Addictive Ikan Kembong ( Chubb Mackerel) Masak Assam Pedas


5 fresh Ikan Kembong (Chubb Mackerel)

1 large Sweet Yellow Onion (sliced thinly)

Assam Pedas Paste:

1 stalk lemongrass (use white portion)

3 cloves garlic

5 shallots

Half inch turmeric (kunyit)

8 to 10 dried chillies (soak in hot water for about 20 minutes and drain)

Half tablespoon Belacan (prawn paste)

Add all the ingredients into a blender to form a paste or in a mortar and pound the paste.

Set aside.


Cleaning the fish

Start the gutting process by slipping the tip of the knife into the vent and slicing upwards away from the fish, and away from the guts — toward the head.

Now complete the cut by forcing the knife through the bony portion that lies between the pelvic fins (the ones that are paired up on the belly of the fish) and on up to the base of the lower jaw.

Remove the guts by reaching in and grabbing them right at the base of the head.

Pinch that spot and pull the whole lot out.

Thereafter  scrape out the liver, which is attached to the backbone of the fish, and cut out what remains of the swim bladder, which is a whitish sac that also attaches itself to the cavity.

The fish gills will impart a bitter flavor to your fish so you will need to discard them.

Chubb Mackerel are small fish so its easier to rip them off.

Wash the gutted fish and its ready to cook.

Heat wok with some cooking oil and fry the sliced yellow onion.

Add the  assam paste and mix together.

Include one to two tablespoons of tamarind juice and a teaspoon of coarse sugar.

Blend the ingredients together to a boil.

Taste and adjust the seasoning accordingly.

Transfer the cooked assam gravy and set aside.

Rub the Ikan Kembong with some sea salt.

Pan fry the Ikan Kembong until they are fully cooked and nice golden brown.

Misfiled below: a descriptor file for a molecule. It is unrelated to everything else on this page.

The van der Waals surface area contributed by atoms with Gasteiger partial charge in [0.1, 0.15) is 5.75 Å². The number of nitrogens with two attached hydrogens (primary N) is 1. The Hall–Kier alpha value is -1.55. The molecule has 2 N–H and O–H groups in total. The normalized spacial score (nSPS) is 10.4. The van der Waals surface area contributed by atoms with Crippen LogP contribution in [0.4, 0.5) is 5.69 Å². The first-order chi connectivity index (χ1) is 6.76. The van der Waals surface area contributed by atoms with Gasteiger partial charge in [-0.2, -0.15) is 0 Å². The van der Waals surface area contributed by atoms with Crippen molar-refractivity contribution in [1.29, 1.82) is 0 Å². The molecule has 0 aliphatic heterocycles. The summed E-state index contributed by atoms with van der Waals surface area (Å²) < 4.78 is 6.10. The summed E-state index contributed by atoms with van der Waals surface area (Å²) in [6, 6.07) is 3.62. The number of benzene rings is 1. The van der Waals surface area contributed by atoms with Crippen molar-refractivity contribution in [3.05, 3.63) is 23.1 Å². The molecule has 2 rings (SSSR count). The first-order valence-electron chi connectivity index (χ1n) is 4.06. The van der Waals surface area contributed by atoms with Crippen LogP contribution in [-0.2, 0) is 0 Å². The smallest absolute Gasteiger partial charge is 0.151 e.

The fish is cooked once the meat turned opaque.

Transfer to a serving plate.

Add the assam pedas gravy on top of the fish.

Garnish with a generous amount of chopped cilantros and serve hot.


Check out here for more interesting fish recipes.

Kueh Pie Tee with Chinese leeks served during Chinese New Year


I have specially added shredded Chinese leeks to the ingredients for Kueh Pie Tee for this Chinese New Year.

Serving Chinese leeks is an auspicious symbol of wealth (lots of money to count) in the coming year.

Some may wonder what is “Kueh Pie Tee”.
This is a thin and crispy pastry tart shell filled with shredded vegetables and steamed prawns. A popular Peranakan dish.

An additional ingredient to the Kueh Pie Tee fillings.

Ingredients for preparing Pie Tee moulds

50g plain flour
Half egg
50g rice flour
100 ml of water
Salt and pepper to taste
Oil for deep frying
Kueh Pie Tee mould

Ingredients for Kueh Pie Tee fillings

2 wholesome medium size turnips (shredded)
2 large size carrots (shredded)
Half kilo fresh small prawns (steamed, deshelled and cut into halves)

Fresh crab meat from balance of Shark Fin Soup